Current global governance has not proved to be a receipt to achieve sustainable growth. In truth, despite the global governance discourse, the instability of global macroeconomic dynamics has been reinforced by the expansion of global finance.
In the last weeks, the failure of current global governance has also been related to corruption. Indeed, the Panama Papers exposed a global network of corruption and added more concerns to the scepticism about the compliance with good governance principles.
Looking back, in the context of the crisis of the Keynesian pattern of international regulation, increasing political pressures enhanced trade and financial deregulation and the neoliberal critique to the postwar pattern of development stimulated the relevance of the market forces to promote economic growth. After the 1990s, the global governance agenda focused economic policy rules and, in the context of economic integration, global investors turn out to “punish” the lack of credibility in those national governments that do not follow the disciplinary rules. Besides, deep structural changes involved increasing capital mobility, the global expansion of banks and institutional investors. As a result, the dynamics of economic growth and job creation has been increasingly subordinated to asset management strategies in a context of high capital mobility.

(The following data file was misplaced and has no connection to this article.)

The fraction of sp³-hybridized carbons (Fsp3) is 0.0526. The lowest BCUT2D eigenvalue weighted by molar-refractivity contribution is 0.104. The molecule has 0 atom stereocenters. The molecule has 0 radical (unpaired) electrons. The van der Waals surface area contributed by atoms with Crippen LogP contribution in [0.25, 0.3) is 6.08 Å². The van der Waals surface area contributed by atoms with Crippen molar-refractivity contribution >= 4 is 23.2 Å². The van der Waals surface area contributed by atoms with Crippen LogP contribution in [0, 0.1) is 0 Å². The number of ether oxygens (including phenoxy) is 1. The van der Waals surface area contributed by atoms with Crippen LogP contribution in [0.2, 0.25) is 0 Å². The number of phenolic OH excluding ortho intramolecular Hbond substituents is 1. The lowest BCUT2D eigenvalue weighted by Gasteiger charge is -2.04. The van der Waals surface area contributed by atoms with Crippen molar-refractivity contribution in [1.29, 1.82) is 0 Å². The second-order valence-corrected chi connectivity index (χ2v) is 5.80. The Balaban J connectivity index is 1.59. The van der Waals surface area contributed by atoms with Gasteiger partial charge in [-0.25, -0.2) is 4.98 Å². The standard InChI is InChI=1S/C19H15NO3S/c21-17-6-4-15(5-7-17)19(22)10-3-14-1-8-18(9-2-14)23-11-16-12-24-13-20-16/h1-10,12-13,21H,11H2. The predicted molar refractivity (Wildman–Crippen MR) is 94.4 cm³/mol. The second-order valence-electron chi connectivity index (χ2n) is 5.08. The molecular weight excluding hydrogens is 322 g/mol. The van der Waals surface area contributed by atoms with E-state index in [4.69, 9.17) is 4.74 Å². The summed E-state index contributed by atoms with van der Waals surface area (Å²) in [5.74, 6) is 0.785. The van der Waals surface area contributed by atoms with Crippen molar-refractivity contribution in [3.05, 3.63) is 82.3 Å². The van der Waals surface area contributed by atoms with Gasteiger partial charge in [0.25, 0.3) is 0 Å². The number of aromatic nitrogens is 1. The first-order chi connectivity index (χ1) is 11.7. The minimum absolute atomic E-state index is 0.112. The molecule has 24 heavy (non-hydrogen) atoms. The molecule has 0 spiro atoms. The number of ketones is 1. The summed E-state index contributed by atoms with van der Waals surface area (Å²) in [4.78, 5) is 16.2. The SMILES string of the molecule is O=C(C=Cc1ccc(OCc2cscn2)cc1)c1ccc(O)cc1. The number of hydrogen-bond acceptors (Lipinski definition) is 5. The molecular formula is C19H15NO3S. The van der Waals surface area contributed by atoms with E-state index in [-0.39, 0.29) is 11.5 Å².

Current global governance certainly affects day-to-day life of citizens. For example, mainly after the global crisis, austerity programs have subordinated the whole policy decision process that turns out to look for a realignment of relative prices (mainly real wages) and further structural reforms (mainly in the public sector and the labour market). Longer working hours, job destruction, turnover, outsourcing, workforce displacement, job reduction and loss of rights are part of the spectrum of management practices that emerge from the austerity guidelines. This scenario, characterized by precarious jobs, enhances the vulnerability of workers, mainly young people.
Corruption has become not only a threat to global good governance but also a social problem which cannot be neglected. Within this scenario, corruption – that is to say, the abuse of the use of public institutions and resources for private gain – turned out to be a global problem because its practices frequently involve international players and transactions. Accordingly the OECD, corruption occurs at those points where the political, bureaucratic and economic interests coincide.
Since the late 1980s, many studies have shown conclusively that corruption is detrimental to both the economic and the political well-being of countries since the widespread of corruption creates distortions, inefficiencies and increases inequality. Indeed, a broad range of practices imposes deep societal costs that prevent economic growth and weaken political institutions by undermining trust.
Considering the links between globalization, economic growth, inequality and corruption, it is, therefore, appropriate to include the complex converging economic, political and social issues of the “economics of corruption” in the economics curriculum. Economics education will certainly involve students while learning and thinking critically about these challenges.